Not every day you meet a dog from eastern Thailand, but if you do, it might be the Thai Ridgeback. Reasonably new to America, this fantastic watchdog is alert and ready for an adventure like hunting a wild boar! And while this might not sound like an ideal pet for some, others have learned just how great a family pet these guys can be.
Which is why…
We wanted to take a moment and discuss the Thai Ridgeback dog breed in a bit greater detail. This way, if you ever get an opportunity to make one your own, you’ll know immediately if it will be a good “fit” or not!
So, without further ado, let’s dive right in.
Thai Ridgeback Fast Facts
Country of Origin: Thailand
Original Purpose: Guard Dogs/ Hunt rats & vermin
Height: 20 to 25 inches at the shoulder
Weight: 30 to 55 pounds
Lifespan: 10 to 13 years
Dog Breed Classification: Not “officially” recognized by the American Kennel Club (AKC)
Life Span: 12 to 13 years
Origin of the Thai Ridgeback Dog Breed
Eastern Thailand, otherwise known as Isan, is the home of the Thai Ridgeback. This rural area full of rice paddies is where the Thai Ridgeback worked. Killing off rats and rodents was essential to protecting the crop, as was watching over the whole field. And while these guys are not new to Thailand, they only made their way to America in 1994, so they’re still relatively new to the West. They were first imported by a man by the name of Jack Sterling. He is also responsible for naming them.
The Thai name…
Is Mah Thai Luncg Arn, “mah” means “dog” in Thai? The dogs were first shown in the west at the Cherry Blossom Rare Breed Dog Show in DC.
These dogs have pointed ears and wrinkly foreheads. This dog is a strong-looking dog that has slightly loose skin but a smooth coat and short hair. They have cute, almond-shaped eyes not commonly found among dogs. Their eye color can range from brown to blue.
Standard Colors include Steel grey or silver, black or “blue.” Of course, by blue, we don’t mean bright blue or royal blue, but rather a blue grey. The word “ridgeback” describes a “ridge” of hair growing against the direction of the rest. This occurs along the spine, hence the term ridgeback.
Personality and Temperament
The Thai Ridgeback existed as a watch and hunting dog, not a traditional pet in the US. As a result, this guy is pretty active and loves to jump. Training this dog from the time he’s a puppy is necessary to ensure he’s socialized. If you wait until later in a dog’s life for training, it just might not happen as you’d like. Puppies trained from early on will react well to an even-tempered yet firm owner.
One thing you…
Need to know is that this dog needs adequate exercise. They can live in an apartment life so long as he gets to have fun outdoors, once or preferably twice a day (and we don’t mean for a potty break – we mean proper playing). The need for play is due to their high prey drive. Remember, these dogs are inherently used to hunting small prey to help their farmers.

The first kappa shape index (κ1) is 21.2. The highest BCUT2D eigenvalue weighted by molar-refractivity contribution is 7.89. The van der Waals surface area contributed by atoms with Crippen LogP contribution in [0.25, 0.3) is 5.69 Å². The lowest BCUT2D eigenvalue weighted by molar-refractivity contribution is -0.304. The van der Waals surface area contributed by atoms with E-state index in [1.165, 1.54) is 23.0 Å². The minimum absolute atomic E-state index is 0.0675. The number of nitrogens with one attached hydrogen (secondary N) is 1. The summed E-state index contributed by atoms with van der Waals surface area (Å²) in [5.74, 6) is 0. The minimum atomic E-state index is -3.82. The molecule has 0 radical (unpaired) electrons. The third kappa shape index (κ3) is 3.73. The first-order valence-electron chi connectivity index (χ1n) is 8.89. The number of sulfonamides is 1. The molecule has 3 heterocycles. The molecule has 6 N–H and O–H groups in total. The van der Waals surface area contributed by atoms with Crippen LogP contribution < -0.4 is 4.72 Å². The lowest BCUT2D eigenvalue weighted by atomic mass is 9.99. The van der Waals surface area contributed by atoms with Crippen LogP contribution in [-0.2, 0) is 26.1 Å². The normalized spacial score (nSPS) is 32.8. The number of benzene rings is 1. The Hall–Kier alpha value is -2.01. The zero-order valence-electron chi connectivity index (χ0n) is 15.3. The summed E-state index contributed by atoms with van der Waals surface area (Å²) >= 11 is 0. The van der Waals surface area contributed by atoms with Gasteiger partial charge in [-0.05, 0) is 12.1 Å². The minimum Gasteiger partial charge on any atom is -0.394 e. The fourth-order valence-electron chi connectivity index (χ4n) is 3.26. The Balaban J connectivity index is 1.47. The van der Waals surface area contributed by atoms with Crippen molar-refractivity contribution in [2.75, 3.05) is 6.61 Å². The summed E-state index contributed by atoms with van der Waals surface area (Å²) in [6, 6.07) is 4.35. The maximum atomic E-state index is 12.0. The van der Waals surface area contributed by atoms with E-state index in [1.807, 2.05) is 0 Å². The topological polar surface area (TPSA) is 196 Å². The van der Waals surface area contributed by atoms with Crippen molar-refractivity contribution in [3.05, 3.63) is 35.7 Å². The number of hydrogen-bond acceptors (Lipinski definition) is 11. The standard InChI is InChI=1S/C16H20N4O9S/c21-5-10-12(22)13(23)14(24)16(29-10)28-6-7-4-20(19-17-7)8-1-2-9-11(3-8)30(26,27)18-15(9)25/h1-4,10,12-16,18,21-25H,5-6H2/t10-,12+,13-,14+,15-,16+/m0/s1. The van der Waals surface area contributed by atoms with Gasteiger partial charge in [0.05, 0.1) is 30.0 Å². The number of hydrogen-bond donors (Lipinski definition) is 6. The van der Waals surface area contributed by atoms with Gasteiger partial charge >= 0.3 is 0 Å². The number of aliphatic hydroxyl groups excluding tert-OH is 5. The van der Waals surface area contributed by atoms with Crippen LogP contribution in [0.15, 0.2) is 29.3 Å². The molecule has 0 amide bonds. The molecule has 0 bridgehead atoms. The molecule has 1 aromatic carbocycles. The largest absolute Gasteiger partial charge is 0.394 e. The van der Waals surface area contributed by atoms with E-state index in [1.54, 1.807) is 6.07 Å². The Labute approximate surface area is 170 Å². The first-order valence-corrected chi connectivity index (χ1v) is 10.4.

This dog is in a class of its own, but owners who might otherwise opt for a German Shepherd could find a friend in a Thai Ridgeback.
Potential Health Concerns
In general, this dog is very healthy and sturdy. However, it’s important to note that Thailand is very hot, so this dog is used to hot & humid climates. That’s not to say he won’t be able to handle a cold winter, but it’s not going to be his ideal. Florida is a great place to keep this puppy healthy!
It is rare but still possible. You may have heard this associated with other ridgebacks, particularly the Rhodesian Ridgeback. And it can happen for the Thai Ridgeback as well. This is a neural tube defect. If the problem is terrible, you might have to opt for surgical treatment.
Dermoid sinus is a genetic defect that breeders can avoid. If the fault is detected, the dog should not be bred anymore, thus eliminating it from further puppy generations. You can ask your breeder for information and family history beforehand to help prevent this. A kennel club can recommend the right breeder.
This condition may not be life-threatening, but it can become quite expensive, particularly if they become a recurring issue. This is why we here at IndulgeYourPet also recommend that any new pet owner take a moment and see what it might cost for you to purchase a pet insurance policy for your new animal.
Now will a pet insurance policy be suitable for everyone?
No, probably not. But until you fully understand what these policies “will” and “won’t” cover and how much these pet insurance policies cost, how will you know if one might be right for you?
For more information on who we feel currently offers the “best” pet insurance policies out there, we would encourage you to check out our Best Pet Insurance Policies article.